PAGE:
The study even unearthed the owner of a cinema distribution company who was in prison in Canada — who's still a voting member. Horn and the L.A. Times team conducted their first survey two years ago, updated it two months ago, and found there had been little change.
But last summer, Cheryl Boone Isaacs, one of the few female African American executives in Hollywood, was named president.
"It's a signal that Hollywood in general is being much more inclusive, much more aware of different voices," says Boone Isaacs. She's sitting in a room filled with classic film stills, in a historic Beverly Hills building the Academy is transforming into a Hollywood museum.
"This is a great medium, and we really want to keep it fresh and be more inclusive," she says. "The Academy has really pushed forward, and I know my election is part of this ... a recognition of the diversity that's out there that has been able to rise."
Boone Isaacs's own ascension began in Western Massachusetts, where she was the youngest of four children. Her brother, Ashley, was an ad and publicity executive at United Artists in New York. She remembers going to film premieres with him in New York.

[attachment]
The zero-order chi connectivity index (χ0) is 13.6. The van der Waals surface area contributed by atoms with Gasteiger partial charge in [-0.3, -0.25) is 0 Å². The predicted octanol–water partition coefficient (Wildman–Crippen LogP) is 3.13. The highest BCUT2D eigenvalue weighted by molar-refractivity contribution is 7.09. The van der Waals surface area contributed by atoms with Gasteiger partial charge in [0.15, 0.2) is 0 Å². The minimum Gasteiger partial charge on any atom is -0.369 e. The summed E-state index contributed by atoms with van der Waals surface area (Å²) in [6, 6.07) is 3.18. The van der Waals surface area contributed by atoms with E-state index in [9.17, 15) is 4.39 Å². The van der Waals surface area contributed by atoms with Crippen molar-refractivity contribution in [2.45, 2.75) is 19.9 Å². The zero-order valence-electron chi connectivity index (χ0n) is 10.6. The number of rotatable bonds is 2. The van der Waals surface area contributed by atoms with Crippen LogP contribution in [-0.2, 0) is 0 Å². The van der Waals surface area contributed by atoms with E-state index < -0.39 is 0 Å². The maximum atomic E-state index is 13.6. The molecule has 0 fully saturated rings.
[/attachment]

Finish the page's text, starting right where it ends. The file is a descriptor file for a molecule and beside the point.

"Ashley was the hippest, coolest, smartest, just wonderful guy," she recalls. "He was, I guess, my idol."
After studying political science in college, Boone Isaacs travelled around the world as a flight attendant for Pan Am Airways.
"I remember one time we had to fly through a typhoon going into Saigon!" she says.
Boone Isaacs ended up following Ashley to Hollywood, where she landed a job with Columbia Pictures to help promote Close Encounters of the Third Kind. In 1984, she became the worldwide publicity director at Paramount Pictures, running publicity campaigns for best picture winners Forrest Gump and Braveheart. Later, she worked at New Line Cinema, then started her own company, where she marketed such award winners as The King's Speech and The Artist.
She became a member of the Academy 27 years ago, after a colleague invited her in.